So yes, I miss Mormonism, but missing it doesn't mean I like it. Frankly, I am angry with the LDS Church. In so many ways I believe that it destroys families, which given its professed pro-family stance just makes me want to climb to the temple rooftop right next to Moroni and shout "hypocrite!" at the top of my lungs. I'm not just disenchanted with the people or the culture, I truly believe the structure, doctrine, and practices of the faith are inherently destructive and wrong and disturbing.

With the sense of community comes a self-righteous air of exclusivity that I do not miss. I don't miss the way they use shame and guilt to manipulate people. I don't miss the way they punish adults. I don't miss the way they exclude people or reject their own--I don't miss being rejected because of who I love. I don't miss the way they dismiss outsiders, because as much as I miss feeling like I have all the answers, I don't believe that it is possible to have all the answers. No one, not even me, is right all the time. And two people who believe different things can both be right. Or wrong, as the case may be.

While I miss the temple, I don't miss the lifestyle I was required to live to go there. I don't miss how it made feel excluded from the world. I don't miss the word of wisdom, and I don't miss tithing. I especially don't miss being told that I have to leave or give up the love of my life in order to be chaste. Really, I don't miss any of the commitments I had to make to go to the temple or while I was in the temple either. I don’t miss the way that marriage status is used in the temple as a requirement for exaltation and as a way to stratify the afterlife like a country club.

And most of all I don't miss the way that my family let allegiance to the faith hurt or supersede allegiance to each other, because frankly that is the biggest way that the faith destroys families. It pits them against each other and fosters a spirit of condemnation and manipulation.

This week I have discovered a Mormon Church that has all of those things that I miss, without all of these things that I abhor. In and of itself, that find is a small miracle, and you would think that I would be jumping up and down for joy over it. The Church is the Community of Christ, formerly known as the Reorganized Church of Jesus Christ of Latter-day Saints. It uses the Book of Mormon, believes in the prophet Joseph Smith, and is organized in almost the same way the LDS Church is organized. The difference is that they don’t believe that are the only ones who are right—they accept as valid the baptisms of the Latter-day Saints, Protestants, and Catholics. There are no temple recommend interviews. They don’t require observance of the word of wisdom, and they don’t believe in D&C 132—the doctrine that sanctioned polygamy and now is used to stratify the hereafter and to tie marriage to exaltation. As of yesterday, the Church allows congregations to sanction gay marriage, and it has been tolerant of homosexuality for years. I even think my family would respect me more as a member of the Community of Christ than they do as a former member of the LDS Church. We have had RLDS friends who my parents have respected and spoken highly of, and we would go back to having things like the Book of Mormon in common. So really, this church is everything I miss without everything I hate, and there is a small, beautiful congregation in Lexington a mere twenty minutes away.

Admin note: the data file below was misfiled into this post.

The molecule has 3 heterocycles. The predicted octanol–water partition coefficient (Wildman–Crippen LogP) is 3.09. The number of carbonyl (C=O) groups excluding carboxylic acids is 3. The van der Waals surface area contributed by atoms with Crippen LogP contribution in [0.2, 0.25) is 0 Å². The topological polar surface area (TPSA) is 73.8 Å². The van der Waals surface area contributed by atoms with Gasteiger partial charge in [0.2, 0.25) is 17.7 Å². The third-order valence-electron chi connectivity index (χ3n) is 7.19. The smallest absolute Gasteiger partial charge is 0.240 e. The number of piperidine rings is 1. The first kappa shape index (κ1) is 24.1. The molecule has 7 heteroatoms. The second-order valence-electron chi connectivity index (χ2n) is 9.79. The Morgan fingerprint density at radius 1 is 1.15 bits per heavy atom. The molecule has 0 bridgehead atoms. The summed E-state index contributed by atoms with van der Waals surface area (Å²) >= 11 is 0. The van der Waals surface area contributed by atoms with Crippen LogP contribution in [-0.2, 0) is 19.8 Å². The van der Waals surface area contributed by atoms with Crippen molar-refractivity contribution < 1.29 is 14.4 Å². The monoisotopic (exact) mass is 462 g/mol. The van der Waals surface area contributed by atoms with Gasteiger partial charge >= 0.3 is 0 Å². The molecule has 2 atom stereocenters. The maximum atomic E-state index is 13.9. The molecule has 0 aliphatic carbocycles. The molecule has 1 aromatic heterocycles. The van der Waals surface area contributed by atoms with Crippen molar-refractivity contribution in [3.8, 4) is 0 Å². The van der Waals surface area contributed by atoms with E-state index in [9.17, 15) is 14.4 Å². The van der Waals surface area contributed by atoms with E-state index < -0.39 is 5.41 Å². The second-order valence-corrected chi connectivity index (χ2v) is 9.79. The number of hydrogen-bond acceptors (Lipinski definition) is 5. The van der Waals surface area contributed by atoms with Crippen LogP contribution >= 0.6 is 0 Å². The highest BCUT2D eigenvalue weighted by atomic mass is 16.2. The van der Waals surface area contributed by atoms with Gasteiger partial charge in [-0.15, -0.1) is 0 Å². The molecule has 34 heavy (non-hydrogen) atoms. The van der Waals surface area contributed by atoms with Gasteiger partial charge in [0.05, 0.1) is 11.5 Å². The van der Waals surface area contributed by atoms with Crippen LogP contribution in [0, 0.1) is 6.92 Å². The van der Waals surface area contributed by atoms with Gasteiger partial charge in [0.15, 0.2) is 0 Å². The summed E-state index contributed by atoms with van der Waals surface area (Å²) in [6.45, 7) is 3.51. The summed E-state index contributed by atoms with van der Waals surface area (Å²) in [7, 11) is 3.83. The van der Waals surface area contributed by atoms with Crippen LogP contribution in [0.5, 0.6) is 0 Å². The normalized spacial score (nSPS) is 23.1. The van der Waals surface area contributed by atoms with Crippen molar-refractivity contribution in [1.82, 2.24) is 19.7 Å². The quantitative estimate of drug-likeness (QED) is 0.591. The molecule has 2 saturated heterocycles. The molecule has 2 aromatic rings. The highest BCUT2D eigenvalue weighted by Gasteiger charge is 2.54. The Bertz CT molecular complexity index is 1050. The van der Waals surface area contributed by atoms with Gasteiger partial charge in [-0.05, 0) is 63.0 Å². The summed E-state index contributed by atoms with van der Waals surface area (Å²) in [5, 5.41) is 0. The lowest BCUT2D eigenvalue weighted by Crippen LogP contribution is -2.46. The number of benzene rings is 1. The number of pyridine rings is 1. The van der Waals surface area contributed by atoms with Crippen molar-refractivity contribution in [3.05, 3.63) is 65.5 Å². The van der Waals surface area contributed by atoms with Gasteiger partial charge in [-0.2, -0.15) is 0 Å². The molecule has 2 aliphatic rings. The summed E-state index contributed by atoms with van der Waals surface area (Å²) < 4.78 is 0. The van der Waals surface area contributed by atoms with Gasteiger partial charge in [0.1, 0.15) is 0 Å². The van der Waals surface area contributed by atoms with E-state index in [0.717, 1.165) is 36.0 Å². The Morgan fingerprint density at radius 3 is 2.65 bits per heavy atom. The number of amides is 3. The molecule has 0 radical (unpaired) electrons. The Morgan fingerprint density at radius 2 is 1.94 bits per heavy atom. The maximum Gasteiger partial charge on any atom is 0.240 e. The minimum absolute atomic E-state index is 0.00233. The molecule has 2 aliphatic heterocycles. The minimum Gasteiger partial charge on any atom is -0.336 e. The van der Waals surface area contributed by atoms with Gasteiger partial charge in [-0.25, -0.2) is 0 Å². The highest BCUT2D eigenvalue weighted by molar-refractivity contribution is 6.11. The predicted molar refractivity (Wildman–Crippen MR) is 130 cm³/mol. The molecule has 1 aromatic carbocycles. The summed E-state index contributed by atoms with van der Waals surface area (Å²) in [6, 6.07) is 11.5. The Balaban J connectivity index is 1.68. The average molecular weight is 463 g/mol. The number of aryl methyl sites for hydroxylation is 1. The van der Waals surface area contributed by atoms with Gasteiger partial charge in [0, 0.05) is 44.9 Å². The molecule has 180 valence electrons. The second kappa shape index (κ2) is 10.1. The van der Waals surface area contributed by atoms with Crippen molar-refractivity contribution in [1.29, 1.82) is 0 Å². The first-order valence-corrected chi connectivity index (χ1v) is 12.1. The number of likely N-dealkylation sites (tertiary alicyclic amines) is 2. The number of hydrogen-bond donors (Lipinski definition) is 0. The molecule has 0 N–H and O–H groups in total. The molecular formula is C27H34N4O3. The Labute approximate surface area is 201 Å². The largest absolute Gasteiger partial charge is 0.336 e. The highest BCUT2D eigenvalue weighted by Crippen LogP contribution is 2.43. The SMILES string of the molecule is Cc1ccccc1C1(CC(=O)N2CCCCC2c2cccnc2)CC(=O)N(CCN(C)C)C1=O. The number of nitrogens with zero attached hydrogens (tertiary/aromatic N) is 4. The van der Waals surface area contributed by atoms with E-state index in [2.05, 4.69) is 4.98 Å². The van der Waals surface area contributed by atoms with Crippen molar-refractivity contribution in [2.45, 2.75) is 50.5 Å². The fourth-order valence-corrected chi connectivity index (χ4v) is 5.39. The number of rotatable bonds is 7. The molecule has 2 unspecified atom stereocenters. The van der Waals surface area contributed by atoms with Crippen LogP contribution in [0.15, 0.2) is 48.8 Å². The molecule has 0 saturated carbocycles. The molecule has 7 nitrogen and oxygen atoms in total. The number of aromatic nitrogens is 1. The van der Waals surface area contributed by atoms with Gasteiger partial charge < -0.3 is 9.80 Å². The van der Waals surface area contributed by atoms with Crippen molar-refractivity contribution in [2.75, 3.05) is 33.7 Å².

Why then, if it should be perfect, am I not jumping up to join them? I don’t know. It is tempting. It really is, but in the end I just can’t bring myself to accept it. Maybe I’m jaded by organized religion. Maybe I've become too skeptical and just can't believe even in the things that I long for nostalgically. Maybe I just don’t believe in God, or at least in the tangible, Zeus-like God of Mormonism. Maybe I am just too angry and hurt by Mormonism that returning to it, even a changed version of it, would be like rubbing salt into my wounds. Whatever the reason, I find myself still consigned to missing it and loathing it at the same time, despite the option of having what I miss without what I loathe.

In Praise of the Vulnerable Man

I have long held that the biggest barrier to sanctioning gay relationships in the Mormon Church is the exclusion of women in its priesthood. The biggest source of homophobia, in my opinion, is gender inequality. If there is nothing inferior about femininity, then a man who displays feminine behavior isn’t to be feared or ridiculed, but in the Mormon Church there is something inferior (or at least so vastly different) about women that a man who displays female traits is committing a gross crime. Furthermore, the Church is based on the family unit, which ideally is lead by the priesthood. A lesbian home would be absent the priesthood eternally, and a gay man’s home would have it twice over. That just doesn’t work. The Church could not sanction gay marriage without first giving the priesthood to women.

And I believe it is completely possible for the Church to extend the priesthood to women without throwing everything out the window. Women perform priesthood tasks in the temple, and they are appointed “priestesses” there for the hereafter. Many Mormons believe that women will receive the priesthood in heaven, or will have their own priesthood that is closely tied to motherhood. Church leaders could play up all of these things for a few years, and start an anticipation for a future day when God will open the priesthood further, similar to what happened in the Church before the 1978 revelation lifting the ban on blacks in the priesthood.